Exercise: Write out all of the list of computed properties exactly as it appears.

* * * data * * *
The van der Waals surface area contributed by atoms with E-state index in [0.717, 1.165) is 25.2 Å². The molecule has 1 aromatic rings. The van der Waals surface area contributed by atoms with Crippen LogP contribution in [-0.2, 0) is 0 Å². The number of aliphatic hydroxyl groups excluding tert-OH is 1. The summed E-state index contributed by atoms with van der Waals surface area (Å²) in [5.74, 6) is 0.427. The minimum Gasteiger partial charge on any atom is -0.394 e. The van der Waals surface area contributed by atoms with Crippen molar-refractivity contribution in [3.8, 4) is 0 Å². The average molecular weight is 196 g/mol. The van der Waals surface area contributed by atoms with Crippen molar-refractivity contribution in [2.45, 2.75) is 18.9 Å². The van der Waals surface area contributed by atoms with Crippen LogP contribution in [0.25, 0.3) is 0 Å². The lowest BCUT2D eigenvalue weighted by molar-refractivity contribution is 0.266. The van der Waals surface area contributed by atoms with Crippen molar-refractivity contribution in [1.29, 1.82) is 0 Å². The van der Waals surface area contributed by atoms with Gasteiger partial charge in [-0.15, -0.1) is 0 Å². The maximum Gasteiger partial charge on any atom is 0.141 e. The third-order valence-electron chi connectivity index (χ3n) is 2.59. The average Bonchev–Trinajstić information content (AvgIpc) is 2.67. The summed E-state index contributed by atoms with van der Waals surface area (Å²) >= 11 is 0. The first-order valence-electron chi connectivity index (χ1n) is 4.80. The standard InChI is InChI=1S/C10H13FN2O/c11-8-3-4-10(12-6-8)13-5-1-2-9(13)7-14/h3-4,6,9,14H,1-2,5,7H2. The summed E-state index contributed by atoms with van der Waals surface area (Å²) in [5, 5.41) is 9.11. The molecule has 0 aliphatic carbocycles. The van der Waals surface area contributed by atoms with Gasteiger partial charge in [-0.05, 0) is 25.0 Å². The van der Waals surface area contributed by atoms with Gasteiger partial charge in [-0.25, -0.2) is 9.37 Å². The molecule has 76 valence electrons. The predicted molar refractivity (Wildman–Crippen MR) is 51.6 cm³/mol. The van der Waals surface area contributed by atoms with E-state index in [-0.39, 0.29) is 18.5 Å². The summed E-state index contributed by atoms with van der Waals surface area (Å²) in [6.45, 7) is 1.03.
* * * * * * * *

The van der Waals surface area contributed by atoms with E-state index in [0.717, 1.165) is 25.2 Å². The molecule has 1 aromatic rings. The van der Waals surface area contributed by atoms with Crippen LogP contribution in [-0.2, 0) is 0 Å². The number of aliphatic hydroxyl groups excluding tert-OH is 1. The summed E-state index contributed by atoms with van der Waals surface area (Å²) in [5.74, 6) is 0.427. The minimum Gasteiger partial charge on any atom is -0.394 e. The van der Waals surface area contributed by atoms with Crippen molar-refractivity contribution in [3.8, 4) is 0 Å². The average molecular weight is 196 g/mol. The van der Waals surface area contributed by atoms with Crippen molar-refractivity contribution in [2.45, 2.75) is 18.9 Å². The van der Waals surface area contributed by atoms with Crippen LogP contribution in [0.25, 0.3) is 0 Å². The lowest BCUT2D eigenvalue weighted by molar-refractivity contribution is 0.266. The van der Waals surface area contributed by atoms with Crippen molar-refractivity contribution in [1.29, 1.82) is 0 Å². The van der Waals surface area contributed by atoms with Gasteiger partial charge in [-0.15, -0.1) is 0 Å². The maximum Gasteiger partial charge on any atom is 0.141 e. The third-order valence-electron chi connectivity index (χ3n) is 2.59. The average Bonchev–Trinajstić information content (AvgIpc) is 2.67. The summed E-state index contributed by atoms with van der Waals surface area (Å²) >= 11 is 0. The first-order valence-electron chi connectivity index (χ1n) is 4.80. The standard InChI is InChI=1S/C10H13FN2O/c11-8-3-4-10(12-6-8)13-5-1-2-9(13)7-14/h3-4,6,9,14H,1-2,5,7H2. The summed E-state index contributed by atoms with van der Waals surface area (Å²) in [5, 5.41) is 9.11. The molecule has 0 aliphatic carbocycles. The van der Waals surface area contributed by atoms with Gasteiger partial charge in [-0.05, 0) is 25.0 Å². The van der Waals surface area contributed by atoms with Gasteiger partial charge in [-0.25, -0.2) is 9.37 Å². The molecule has 76 valence electrons. The predicted molar refractivity (Wildman–Crippen MR) is 51.6 cm³/mol. The van der Waals surface area contributed by atoms with E-state index in [-0.39, 0.29) is 18.5 Å². The summed E-state index contributed by atoms with van der Waals surface area (Å²) in [6.45, 7) is 1.03.